As many as 200 unique patients walk (or hobble) through the doors of physical therapy clinics each week. That means that each year, talented and passionate physical therapists around the world collectively conduct about 300 million therapy sessions!
Do you think you might have the physical strength, brainpower, social ability, and creative problem-solving skills necessary to become a physical therapist? This is a large and growing field that can net you a lucrative salary. Most physical therapists love the day-to-day challenges inherent in the job, and they never experience the same day twice!
The number of physical therapy jobs is rising by the day, so the time to pursue this path is now! Do you know if you have what it takes to join the ranks of these pain reduction heroes? Keep reading to learn more about becoming a physical therapist, from start to finish!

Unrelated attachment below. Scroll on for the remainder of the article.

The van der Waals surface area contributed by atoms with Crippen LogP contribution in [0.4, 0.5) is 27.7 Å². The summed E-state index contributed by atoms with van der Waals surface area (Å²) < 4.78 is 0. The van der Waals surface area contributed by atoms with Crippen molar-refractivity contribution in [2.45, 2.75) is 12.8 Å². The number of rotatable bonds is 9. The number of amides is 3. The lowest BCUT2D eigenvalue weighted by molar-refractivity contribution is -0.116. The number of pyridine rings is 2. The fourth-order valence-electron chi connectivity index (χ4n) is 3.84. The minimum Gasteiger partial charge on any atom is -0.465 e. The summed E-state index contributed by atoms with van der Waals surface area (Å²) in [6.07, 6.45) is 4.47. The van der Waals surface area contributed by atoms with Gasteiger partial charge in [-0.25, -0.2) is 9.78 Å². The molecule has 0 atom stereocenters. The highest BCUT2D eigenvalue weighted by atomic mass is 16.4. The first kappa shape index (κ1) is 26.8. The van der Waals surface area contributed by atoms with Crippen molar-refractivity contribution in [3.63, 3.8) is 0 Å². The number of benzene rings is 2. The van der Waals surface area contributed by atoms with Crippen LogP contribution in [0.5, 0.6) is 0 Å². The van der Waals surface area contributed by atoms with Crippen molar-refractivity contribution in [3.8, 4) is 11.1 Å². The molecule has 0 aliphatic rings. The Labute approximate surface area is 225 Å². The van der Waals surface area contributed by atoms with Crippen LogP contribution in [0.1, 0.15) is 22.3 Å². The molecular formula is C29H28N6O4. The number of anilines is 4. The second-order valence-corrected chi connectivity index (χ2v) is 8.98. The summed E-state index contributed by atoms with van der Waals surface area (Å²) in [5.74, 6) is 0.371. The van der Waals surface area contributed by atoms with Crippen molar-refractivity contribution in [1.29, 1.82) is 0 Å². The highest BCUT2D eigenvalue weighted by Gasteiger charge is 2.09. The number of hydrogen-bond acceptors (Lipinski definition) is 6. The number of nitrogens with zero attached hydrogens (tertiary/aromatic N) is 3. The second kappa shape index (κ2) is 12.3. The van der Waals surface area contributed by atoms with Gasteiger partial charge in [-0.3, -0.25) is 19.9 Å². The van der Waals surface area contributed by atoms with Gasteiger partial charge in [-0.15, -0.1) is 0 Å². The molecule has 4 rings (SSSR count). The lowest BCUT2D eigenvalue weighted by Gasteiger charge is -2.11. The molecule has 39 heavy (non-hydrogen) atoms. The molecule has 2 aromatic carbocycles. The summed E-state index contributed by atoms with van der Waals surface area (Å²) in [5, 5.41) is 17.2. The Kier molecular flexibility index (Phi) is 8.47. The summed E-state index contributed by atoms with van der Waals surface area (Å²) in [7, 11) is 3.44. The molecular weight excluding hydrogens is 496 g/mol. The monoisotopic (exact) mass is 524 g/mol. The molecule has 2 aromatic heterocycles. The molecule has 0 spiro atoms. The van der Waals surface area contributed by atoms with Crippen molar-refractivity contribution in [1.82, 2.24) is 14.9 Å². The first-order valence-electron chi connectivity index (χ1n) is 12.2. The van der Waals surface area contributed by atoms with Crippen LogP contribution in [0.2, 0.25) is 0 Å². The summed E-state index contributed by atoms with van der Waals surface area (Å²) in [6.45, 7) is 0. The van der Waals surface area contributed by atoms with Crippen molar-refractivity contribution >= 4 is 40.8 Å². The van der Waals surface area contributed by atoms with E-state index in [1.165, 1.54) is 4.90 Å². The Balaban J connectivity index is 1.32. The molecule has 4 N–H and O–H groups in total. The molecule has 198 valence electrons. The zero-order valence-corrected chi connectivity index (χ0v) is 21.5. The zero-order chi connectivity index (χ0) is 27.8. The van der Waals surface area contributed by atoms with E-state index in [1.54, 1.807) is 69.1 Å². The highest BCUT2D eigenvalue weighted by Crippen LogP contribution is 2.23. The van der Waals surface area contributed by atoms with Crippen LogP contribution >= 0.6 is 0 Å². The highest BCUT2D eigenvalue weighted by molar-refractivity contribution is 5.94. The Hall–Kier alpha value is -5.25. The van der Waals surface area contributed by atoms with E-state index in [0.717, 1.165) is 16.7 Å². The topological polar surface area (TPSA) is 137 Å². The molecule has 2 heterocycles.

What Does a Physical Therapist Do?
The primary physical therapist’s role is to help individuals with illnesses or injuries improve the way their bodies move. This might also involve assisting with pain management. They are important members of rehabilitation teams, where they work with patients as they strive to meet physical goals.
Physical therapists need a strong understanding of human anatomy. They need to use creativity and scientific principles to generate individualized recovery plans for their patients. They make careful observations as they keep track of patient progress and adjust their recommendations accordingly.
Some physical therapists choose to specialize and work with a targeted population. For example, you might choose to work with special needs children, in geriatrics, or with injured athletes.
Education for Physical Therapists
Physical therapists are highly specialized medical professionals. They require specific education, training, and certifications to begin practicing. To become a physical therapist, you must earn a DPT degree from an accredited program.
Bachelor’s Degree in a Related Field